Plausible Deniability, or Informed Precaution?


Indiana County is among the latest to announce plans to adopt the drilling fee. Initial analysis suggests the county could receive almost $1 million in revenue from the impact fee. Those funds must go to address impact from Marcellus Shale drilling in Indiana county. Got an idea how to spend that? Let me know!

This factsheet from the Pennsylvania House Appropriations Committee outlines where the rest of that money is headed, including a number of statewide agencies.

Overall, Act 13 continues to be discussed as a give-away to the oil and gas industry. This from Clean Water Action’s Myron Arnowitt at last months Appalachian Studies Association conference held at IUP. Dr. Ronald Bishop, a biochemist and biosafety researcher at SUNY Oneonta also raised concerns about what to do with waste fluid – and questioned the recycling process:  “No one has ever attempted to study the chemical interactions of wastewater from multiple shale-gas wells when mixed together…..[the industry] seems to believe that plausible deniability is better than informed precaution.”

Wise words to note, since DEP is now asking the industry to consider recycling waste-water. It’s a better idea, but the process still produces toxic waste, and there’s still no tested way to dispose of it.

Two think tanks at Wilkes University agree, Act 13 is no good.  Check out their thorough report here.  Even environmental organizations who supported the passage of Act 13, like the Pennsylvania Environmental Council, are having “buyer’s remorse.”

Among the many problems, the new act could forbid doctors from sharing information with patients exposed to toxic, and proprietary, fracking solutions. Another problem: air pollution near fracking wells (the type of wells that Act 13 allows in residential zones) raises the risk of acute and chronic health problems, according to a new peer reviewed study.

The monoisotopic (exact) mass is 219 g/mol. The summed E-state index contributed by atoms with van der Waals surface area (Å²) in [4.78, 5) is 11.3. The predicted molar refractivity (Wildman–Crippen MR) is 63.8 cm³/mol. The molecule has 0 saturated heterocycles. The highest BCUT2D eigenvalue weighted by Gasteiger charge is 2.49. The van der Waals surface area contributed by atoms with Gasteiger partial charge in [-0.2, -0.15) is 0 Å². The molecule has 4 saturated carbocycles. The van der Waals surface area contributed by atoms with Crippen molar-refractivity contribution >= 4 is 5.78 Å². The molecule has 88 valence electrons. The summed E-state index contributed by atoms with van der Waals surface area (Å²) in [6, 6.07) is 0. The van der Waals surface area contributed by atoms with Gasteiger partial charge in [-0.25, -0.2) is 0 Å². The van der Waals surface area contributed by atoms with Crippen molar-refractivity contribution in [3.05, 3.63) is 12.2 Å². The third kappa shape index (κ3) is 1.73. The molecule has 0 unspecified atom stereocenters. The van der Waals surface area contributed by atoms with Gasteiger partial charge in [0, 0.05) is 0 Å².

With more and more stories like this exploding water well (check out 0:42), it’s no wonder that many Pennsylvanians are wondering if all this fracking is really what we need. A Penn State study found despite putting strains on communities, drilling hasn’t increased tax revenues for school districts. What happened to the jobs?

Speaking of explosions – did you hear about this one at a compressor station?  No wonder folks in Allegheny county don’t want one near their homes. The environmental impacts of these large and loud industrial sites are only beginning to be understood. Here’s a fun fact – under Act 13, the county commissioners have authority to approve or deny requests for a compressor station in the conservation zone, not the zoning hearing board.

Several communities are not taking Act 13 lying down, and have mounted a legal challenge that the law is unconstitutional. Read more about that here. Secretary Krancer is named as a defendant, although he thinks all the criticism is “overblown.”

In more news of politics, PennEnvironment released their environmental scorecard – guess who gets F’s (hint, they rhyme with Blight, Weed, Stile and Hiss)?  Still others are fighting back, check out this ad running all over PA about Corbett and his love of fracking.

Speaking of blight, last month’s hearing on the Homer City Power Plant displayed a remarkable lack of leadership from our elected officials, as they continue to tie our regional economy to a rapidly declining industry. PennFuture has some far more intelligent things to say about moving towards a cleaner future.

Clean, renewable energy. This farmer in Altoona gets it – Do you?


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